Search This Blog

Saturday, December 16, 2006


I started the AroundTheWorldBlog because readers of Down With Tyranny would grumble whenever I'd write about my travel experiences. On the other hand, I always get nasty comments whenever I mention politics on this one. So I was trying to figure out which blog to put this one on. I have to admit I'm not certain where it's going to end up as I sit down to write it. It's almost a truism to say that you meet interesting and worthwhile people when you travel, people with diverse opinions and points of view. Yesterday I actually met two people, unconnected to each other in any way whatsoever, who both admire George Bush. Although I once made friends with a Vietnamese kid in Ho Chi Minh City who was too polite to admit he detested Bush without a good deal of prodding, these two are the first I ever met overseas who really and truly thought Bush is a good president.

The first one, an Australian marine engineer (he works on a boat), was so appallingly stupid that he was unable to figure out how to get into Brazil. I met him at the Buenos Aires airport, both of our planes having been delayed for hours and each of us passing the time in the airport locutorio. I don't remember his name; it might have been Pete. He told me that he had flown to Sao Paulo from Madrid, part of those long, zig-zaggy trips round the world Ozzie's are always in the middle of. Because Australia has as big an oafish and pig-headed national leader in John Howard as we have in the U.S., Australians are the other nationality who have to jump through hoops to get into Brazil. Pete wound up in a detention center and was nearly thrown back onto a plane for Madrid. Someone took pity on him and sent him off to Buenos Aires. His plane back to Cairns leaves from Sao Paulo. I explained how he could get a Brazilian visa in Buenos Aires but he had already decided to try to sneak across the border in Iguazu, something which many people do and which usually works. But not always.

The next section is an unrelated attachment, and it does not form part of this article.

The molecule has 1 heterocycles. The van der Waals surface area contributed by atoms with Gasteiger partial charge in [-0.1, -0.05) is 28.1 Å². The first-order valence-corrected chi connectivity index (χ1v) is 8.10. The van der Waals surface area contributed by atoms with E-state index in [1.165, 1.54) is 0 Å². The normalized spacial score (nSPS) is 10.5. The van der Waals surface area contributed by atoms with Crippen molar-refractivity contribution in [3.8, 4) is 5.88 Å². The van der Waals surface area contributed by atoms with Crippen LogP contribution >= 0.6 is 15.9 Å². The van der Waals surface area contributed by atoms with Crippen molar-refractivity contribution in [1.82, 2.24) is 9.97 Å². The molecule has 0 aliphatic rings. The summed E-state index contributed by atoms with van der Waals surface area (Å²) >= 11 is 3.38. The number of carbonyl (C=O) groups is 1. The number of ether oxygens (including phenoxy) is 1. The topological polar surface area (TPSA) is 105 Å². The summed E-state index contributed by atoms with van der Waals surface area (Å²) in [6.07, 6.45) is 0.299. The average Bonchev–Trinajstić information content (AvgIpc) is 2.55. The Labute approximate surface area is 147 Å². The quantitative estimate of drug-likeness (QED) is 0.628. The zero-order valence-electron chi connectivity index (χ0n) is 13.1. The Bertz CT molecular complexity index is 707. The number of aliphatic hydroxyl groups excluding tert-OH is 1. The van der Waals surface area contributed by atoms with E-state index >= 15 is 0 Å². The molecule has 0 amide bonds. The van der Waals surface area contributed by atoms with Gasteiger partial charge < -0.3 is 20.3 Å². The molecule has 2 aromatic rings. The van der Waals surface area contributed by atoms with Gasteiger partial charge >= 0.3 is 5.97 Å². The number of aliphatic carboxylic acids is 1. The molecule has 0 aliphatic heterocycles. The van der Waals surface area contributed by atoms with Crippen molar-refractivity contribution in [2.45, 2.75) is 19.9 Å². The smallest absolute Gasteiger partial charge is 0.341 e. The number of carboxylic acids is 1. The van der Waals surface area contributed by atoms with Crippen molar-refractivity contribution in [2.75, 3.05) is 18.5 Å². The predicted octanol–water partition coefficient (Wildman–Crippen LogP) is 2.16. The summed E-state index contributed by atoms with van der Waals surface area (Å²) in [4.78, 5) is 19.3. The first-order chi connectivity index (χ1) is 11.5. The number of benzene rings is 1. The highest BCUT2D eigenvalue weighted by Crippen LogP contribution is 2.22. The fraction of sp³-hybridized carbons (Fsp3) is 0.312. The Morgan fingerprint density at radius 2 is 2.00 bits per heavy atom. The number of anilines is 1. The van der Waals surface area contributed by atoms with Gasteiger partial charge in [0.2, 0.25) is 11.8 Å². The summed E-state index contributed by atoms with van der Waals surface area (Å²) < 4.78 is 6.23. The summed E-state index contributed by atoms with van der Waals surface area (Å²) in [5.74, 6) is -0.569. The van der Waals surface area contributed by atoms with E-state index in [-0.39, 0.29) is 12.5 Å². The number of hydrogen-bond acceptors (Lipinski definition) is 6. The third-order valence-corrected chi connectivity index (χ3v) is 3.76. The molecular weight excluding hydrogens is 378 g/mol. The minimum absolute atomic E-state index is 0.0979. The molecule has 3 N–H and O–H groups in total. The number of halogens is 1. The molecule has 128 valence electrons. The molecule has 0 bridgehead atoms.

Anyway, I just happened to mention that the Brazilians don't allow Americans and Australians in easily, the way they let Europeans and Argentines in, because our two national leaders have made it so hard for Brazilian tourists to come to our countries. I used an adjective or two to describe Bush and Howard. Oy! Did that set off a firestorm! Pete is like a posterboy for racism and within a second he was on automatic, spewing every bit of stereotypical nonsense you ever heard about "spear chucking cannibals with bones in their noses" (exact words) flooding into Australia and changing the place. Imagine that! He worships Howard for his strength-- and because Labor would give everything away to the spear chucking cannibals (including advance fighter jets). I was finally able to calm him down and get him to talk about man-eating seawater crocodiles, something Australians like talking about even more than John Howard, although he eventually got into a rant about how the spear chucking cannibals and Chinese flood into northern Australia by boat and are all eaten by the seawater crocodiles.

The manager of the hotel I'm staying at in Ushuaia, Las Hayas, is far more genteel and sophisticated. I couldn't imagine Alec ever getting thrown into a detention cell and deported somewhere. While I was writing about the seawater crocs eating Chinese immigrants he introduced me to Prue Leith, founder of Leith's, one of my favorite London eateries. She was just checking out of Las Hayas to take a Russian icebreaker to Antarctica.